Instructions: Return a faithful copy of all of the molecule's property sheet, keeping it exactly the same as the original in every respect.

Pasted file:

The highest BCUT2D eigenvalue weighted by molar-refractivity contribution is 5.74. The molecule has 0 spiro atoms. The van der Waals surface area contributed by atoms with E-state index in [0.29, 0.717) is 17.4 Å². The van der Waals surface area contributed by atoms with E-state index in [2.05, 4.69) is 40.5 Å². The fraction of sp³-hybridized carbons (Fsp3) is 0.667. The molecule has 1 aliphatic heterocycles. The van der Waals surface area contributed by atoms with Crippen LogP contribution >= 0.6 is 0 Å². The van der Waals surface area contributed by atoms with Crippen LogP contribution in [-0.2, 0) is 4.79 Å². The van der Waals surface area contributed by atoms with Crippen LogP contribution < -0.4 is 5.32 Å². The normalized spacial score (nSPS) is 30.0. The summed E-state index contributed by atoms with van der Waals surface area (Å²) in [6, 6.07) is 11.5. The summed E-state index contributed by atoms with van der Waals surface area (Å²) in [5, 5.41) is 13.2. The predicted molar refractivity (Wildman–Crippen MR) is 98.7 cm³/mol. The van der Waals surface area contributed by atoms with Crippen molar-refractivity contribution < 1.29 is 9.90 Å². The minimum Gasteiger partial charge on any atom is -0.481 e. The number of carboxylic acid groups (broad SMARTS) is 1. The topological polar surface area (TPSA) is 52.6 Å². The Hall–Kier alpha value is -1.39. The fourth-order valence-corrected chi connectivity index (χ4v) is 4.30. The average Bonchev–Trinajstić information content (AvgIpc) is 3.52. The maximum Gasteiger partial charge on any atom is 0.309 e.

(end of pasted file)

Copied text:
The highest BCUT2D eigenvalue weighted by molar-refractivity contribution is 5.74. The molecule has 0 spiro atoms. The van der Waals surface area contributed by atoms with E-state index in [0.29, 0.717) is 17.4 Å². The van der Waals surface area contributed by atoms with E-state index in [2.05, 4.69) is 40.5 Å². The fraction of sp³-hybridized carbons (Fsp3) is 0.667. The molecule has 1 aliphatic heterocycles. The van der Waals surface area contributed by atoms with Crippen LogP contribution >= 0.6 is 0 Å². The van der Waals surface area contributed by atoms with Crippen LogP contribution in [-0.2, 0) is 4.79 Å². The van der Waals surface area contributed by atoms with Crippen LogP contribution < -0.4 is 5.32 Å². The normalized spacial score (nSPS) is 30.0. The summed E-state index contributed by atoms with van der Waals surface area (Å²) in [6, 6.07) is 11.5. The summed E-state index contributed by atoms with van der Waals surface area (Å²) in [5, 5.41) is 13.2. The predicted molar refractivity (Wildman–Crippen MR) is 98.7 cm³/mol. The van der Waals surface area contributed by atoms with Crippen molar-refractivity contribution < 1.29 is 9.90 Å². The minimum Gasteiger partial charge on any atom is -0.481 e. The number of carboxylic acid groups (broad SMARTS) is 1. The topological polar surface area (TPSA) is 52.6 Å². The Hall–Kier alpha value is -1.39. The fourth-order valence-corrected chi connectivity index (χ4v) is 4.30. The average Bonchev–Trinajstić information content (AvgIpc) is 3.52. The maximum Gasteiger partial charge on any atom is 0.309 e.